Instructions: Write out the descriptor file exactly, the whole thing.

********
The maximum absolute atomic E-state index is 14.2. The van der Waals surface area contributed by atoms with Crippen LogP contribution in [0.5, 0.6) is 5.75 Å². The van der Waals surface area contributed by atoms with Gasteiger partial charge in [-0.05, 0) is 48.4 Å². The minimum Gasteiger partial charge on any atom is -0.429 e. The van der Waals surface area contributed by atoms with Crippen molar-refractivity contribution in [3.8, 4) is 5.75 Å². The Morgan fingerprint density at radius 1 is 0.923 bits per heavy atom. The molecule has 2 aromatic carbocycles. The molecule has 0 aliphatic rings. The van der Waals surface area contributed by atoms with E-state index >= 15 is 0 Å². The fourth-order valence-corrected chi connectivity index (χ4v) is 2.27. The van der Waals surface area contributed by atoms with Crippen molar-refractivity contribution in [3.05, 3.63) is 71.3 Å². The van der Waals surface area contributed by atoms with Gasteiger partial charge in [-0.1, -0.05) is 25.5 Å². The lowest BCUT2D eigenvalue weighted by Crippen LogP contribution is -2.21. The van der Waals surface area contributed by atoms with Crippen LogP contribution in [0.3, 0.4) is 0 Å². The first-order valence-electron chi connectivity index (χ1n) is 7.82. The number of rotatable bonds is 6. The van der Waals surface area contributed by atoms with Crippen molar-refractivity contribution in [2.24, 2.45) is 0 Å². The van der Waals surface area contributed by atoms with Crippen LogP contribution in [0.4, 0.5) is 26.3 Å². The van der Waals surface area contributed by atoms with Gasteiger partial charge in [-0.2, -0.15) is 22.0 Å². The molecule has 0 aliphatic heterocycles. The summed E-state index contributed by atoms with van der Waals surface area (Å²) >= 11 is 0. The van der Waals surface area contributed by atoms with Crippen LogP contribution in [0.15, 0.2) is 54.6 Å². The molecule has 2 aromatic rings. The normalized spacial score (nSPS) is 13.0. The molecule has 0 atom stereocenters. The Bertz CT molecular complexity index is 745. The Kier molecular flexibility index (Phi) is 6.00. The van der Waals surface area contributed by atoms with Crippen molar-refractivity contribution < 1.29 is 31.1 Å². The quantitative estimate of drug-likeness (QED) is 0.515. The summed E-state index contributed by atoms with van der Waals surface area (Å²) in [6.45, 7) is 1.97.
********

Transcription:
The maximum absolute atomic E-state index is 14.2. The van der Waals surface area contributed by atoms with Crippen LogP contribution in [0.5, 0.6) is 5.75 Å². The van der Waals surface area contributed by atoms with Gasteiger partial charge in [-0.05, 0) is 48.4 Å². The minimum Gasteiger partial charge on any atom is -0.429 e. The van der Waals surface area contributed by atoms with Crippen molar-refractivity contribution in [3.8, 4) is 5.75 Å². The Morgan fingerprint density at radius 1 is 0.923 bits per heavy atom. The molecule has 2 aromatic carbocycles. The molecule has 0 aliphatic rings. The van der Waals surface area contributed by atoms with E-state index >= 15 is 0 Å². The fourth-order valence-corrected chi connectivity index (χ4v) is 2.27. The van der Waals surface area contributed by atoms with Crippen molar-refractivity contribution in [3.05, 3.63) is 71.3 Å². The van der Waals surface area contributed by atoms with Gasteiger partial charge in [-0.1, -0.05) is 25.5 Å². The lowest BCUT2D eigenvalue weighted by Crippen LogP contribution is -2.21. The van der Waals surface area contributed by atoms with Crippen LogP contribution in [0.3, 0.4) is 0 Å². The first-order valence-electron chi connectivity index (χ1n) is 7.82. The number of rotatable bonds is 6. The van der Waals surface area contributed by atoms with Crippen molar-refractivity contribution in [2.24, 2.45) is 0 Å². The van der Waals surface area contributed by atoms with Crippen LogP contribution in [0.4, 0.5) is 26.3 Å². The van der Waals surface area contributed by atoms with Gasteiger partial charge in [-0.2, -0.15) is 22.0 Å². The molecule has 0 aliphatic heterocycles. The summed E-state index contributed by atoms with van der Waals surface area (Å²) >= 11 is 0. The van der Waals surface area contributed by atoms with Crippen LogP contribution in [0.15, 0.2) is 54.6 Å². The molecule has 2 aromatic rings. The normalized spacial score (nSPS) is 13.0. The molecule has 0 atom stereocenters. The Bertz CT molecular complexity index is 745. The Kier molecular flexibility index (Phi) is 6.00. The van der Waals surface area contributed by atoms with Crippen molar-refractivity contribution < 1.29 is 31.1 Å². The quantitative estimate of drug-likeness (QED) is 0.515. The summed E-state index contributed by atoms with van der Waals surface area (Å²) in [6.45, 7) is 1.97.